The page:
Multilingual and bilingual education programs have been increasing tremendously over the recent past. This follows the increasing diversity in modern-day classrooms in most parts of the world. Such diversity reflects the ever evolving migration patterns and the hence the increasing need to address the issue of multilingual education programs. These programs target communicative proficiency in at least more than two languages. In connection to this, research on issues of bilingual education has been growing. The popularity of these programs can be attributed to the important role played by bilingual education such as in the accomplishment of various sociopolitical goals (Holliday 21). In most US schools currently, a larger percentage of students use English as a second language. Due to such statistics, the English only philosophy of adopted by the federal government through the Structured English Immersion has been subject to great criticism.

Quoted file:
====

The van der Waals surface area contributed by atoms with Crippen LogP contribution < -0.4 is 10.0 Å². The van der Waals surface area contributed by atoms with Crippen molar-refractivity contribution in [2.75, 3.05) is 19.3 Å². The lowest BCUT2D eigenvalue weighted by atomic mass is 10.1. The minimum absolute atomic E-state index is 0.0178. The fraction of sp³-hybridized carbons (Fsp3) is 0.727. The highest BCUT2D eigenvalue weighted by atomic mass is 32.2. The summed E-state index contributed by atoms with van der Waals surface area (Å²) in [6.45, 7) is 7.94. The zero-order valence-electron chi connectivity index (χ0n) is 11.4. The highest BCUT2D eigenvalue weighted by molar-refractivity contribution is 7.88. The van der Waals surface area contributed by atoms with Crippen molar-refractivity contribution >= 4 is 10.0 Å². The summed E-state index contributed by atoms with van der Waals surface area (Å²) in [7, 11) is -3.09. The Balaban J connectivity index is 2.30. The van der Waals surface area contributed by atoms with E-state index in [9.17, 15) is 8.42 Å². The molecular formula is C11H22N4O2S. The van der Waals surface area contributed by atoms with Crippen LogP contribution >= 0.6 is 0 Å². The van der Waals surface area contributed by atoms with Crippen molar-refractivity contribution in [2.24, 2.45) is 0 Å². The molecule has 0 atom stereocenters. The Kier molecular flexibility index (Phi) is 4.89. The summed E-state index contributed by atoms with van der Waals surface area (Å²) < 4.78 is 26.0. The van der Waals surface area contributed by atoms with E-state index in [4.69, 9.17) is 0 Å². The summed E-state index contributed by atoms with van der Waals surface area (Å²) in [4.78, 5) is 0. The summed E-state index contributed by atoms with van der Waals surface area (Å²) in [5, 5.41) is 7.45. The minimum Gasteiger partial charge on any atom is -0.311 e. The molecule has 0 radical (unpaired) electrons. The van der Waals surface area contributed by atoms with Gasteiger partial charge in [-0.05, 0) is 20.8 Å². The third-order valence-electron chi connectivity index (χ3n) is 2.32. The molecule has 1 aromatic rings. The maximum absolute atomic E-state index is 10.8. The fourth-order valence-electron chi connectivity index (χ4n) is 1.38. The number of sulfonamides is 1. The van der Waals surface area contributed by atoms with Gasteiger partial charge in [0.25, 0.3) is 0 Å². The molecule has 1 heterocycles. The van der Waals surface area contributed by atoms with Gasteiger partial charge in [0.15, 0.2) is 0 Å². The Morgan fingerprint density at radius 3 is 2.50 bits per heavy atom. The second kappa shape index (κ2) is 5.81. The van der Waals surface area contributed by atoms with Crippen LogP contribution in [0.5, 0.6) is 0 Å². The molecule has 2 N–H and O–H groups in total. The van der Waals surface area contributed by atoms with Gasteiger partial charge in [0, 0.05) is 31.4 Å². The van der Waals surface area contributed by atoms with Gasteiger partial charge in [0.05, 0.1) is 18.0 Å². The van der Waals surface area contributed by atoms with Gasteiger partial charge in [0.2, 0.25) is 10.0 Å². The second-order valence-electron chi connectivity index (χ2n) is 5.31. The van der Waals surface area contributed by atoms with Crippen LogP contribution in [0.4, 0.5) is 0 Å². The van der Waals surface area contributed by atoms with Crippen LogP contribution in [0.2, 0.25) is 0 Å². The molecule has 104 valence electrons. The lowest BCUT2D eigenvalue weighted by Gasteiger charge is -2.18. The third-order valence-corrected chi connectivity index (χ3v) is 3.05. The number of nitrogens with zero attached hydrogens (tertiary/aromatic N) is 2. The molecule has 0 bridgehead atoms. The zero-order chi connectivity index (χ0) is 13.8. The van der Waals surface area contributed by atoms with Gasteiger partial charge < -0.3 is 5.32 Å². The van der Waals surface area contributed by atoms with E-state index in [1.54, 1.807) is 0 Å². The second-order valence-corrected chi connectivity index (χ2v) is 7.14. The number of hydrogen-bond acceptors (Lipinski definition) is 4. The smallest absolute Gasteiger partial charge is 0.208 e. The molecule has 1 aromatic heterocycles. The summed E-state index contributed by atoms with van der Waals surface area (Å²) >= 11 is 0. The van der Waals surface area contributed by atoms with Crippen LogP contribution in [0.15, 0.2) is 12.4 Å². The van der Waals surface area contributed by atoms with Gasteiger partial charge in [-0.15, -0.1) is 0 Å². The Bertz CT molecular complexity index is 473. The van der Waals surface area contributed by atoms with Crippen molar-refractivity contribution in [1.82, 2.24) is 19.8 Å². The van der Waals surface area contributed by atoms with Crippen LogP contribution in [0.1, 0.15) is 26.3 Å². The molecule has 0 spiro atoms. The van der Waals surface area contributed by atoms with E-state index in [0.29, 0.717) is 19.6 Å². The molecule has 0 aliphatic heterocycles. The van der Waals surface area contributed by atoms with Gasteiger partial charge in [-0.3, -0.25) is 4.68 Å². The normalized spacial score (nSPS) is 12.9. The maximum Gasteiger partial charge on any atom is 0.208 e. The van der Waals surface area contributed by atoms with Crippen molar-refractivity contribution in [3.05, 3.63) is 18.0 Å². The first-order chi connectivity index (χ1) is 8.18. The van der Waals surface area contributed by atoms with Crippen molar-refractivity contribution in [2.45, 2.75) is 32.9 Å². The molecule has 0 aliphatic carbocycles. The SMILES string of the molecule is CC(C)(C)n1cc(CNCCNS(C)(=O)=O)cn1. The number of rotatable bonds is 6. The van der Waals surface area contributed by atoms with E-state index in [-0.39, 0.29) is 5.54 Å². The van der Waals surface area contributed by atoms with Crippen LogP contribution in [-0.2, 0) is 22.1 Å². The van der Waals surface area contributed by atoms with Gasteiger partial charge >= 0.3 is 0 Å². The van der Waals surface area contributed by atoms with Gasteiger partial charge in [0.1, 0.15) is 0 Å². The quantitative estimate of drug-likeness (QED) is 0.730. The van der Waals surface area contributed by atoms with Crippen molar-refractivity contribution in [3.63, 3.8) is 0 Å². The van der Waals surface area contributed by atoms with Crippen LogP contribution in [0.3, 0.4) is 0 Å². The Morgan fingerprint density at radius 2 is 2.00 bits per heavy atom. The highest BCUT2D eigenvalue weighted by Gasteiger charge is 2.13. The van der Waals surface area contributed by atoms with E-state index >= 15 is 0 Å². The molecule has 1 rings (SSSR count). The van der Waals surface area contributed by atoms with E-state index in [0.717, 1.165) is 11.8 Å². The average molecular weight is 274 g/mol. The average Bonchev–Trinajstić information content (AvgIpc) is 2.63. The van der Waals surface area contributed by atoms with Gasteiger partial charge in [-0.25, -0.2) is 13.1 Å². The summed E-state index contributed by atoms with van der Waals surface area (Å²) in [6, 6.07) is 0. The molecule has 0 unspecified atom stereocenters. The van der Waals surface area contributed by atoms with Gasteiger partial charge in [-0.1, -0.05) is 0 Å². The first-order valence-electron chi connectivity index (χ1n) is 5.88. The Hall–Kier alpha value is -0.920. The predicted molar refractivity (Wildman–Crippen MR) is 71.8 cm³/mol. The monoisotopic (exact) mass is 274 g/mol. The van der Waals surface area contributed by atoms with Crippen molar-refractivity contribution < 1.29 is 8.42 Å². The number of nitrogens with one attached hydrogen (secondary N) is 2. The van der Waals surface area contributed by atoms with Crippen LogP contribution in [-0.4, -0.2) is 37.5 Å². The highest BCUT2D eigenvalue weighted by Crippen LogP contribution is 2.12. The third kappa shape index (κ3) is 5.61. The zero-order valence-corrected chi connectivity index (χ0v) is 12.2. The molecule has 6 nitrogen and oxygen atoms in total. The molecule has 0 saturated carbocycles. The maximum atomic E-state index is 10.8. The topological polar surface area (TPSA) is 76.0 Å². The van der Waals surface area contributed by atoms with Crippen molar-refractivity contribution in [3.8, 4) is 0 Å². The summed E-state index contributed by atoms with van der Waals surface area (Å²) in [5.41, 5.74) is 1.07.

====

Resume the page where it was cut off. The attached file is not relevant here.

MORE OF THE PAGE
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However, ESL students encounter great barriers as they learn the English language. These barriers are either with respect to linguistic factors or cultural factors (Eugene 32). This draws from the fact that ESL learners have their culture which is so different from that of any native English speaking country as well as certain linguistic aspects based on their primary (mother tongue) language. These aspects are difficult to abandon and hence they tend to present a barrier to the effectiveness with which an ESL students learns English. This paper discuses these barriers in detail and also presents a range of strategies that can be employed to addresses such challenges.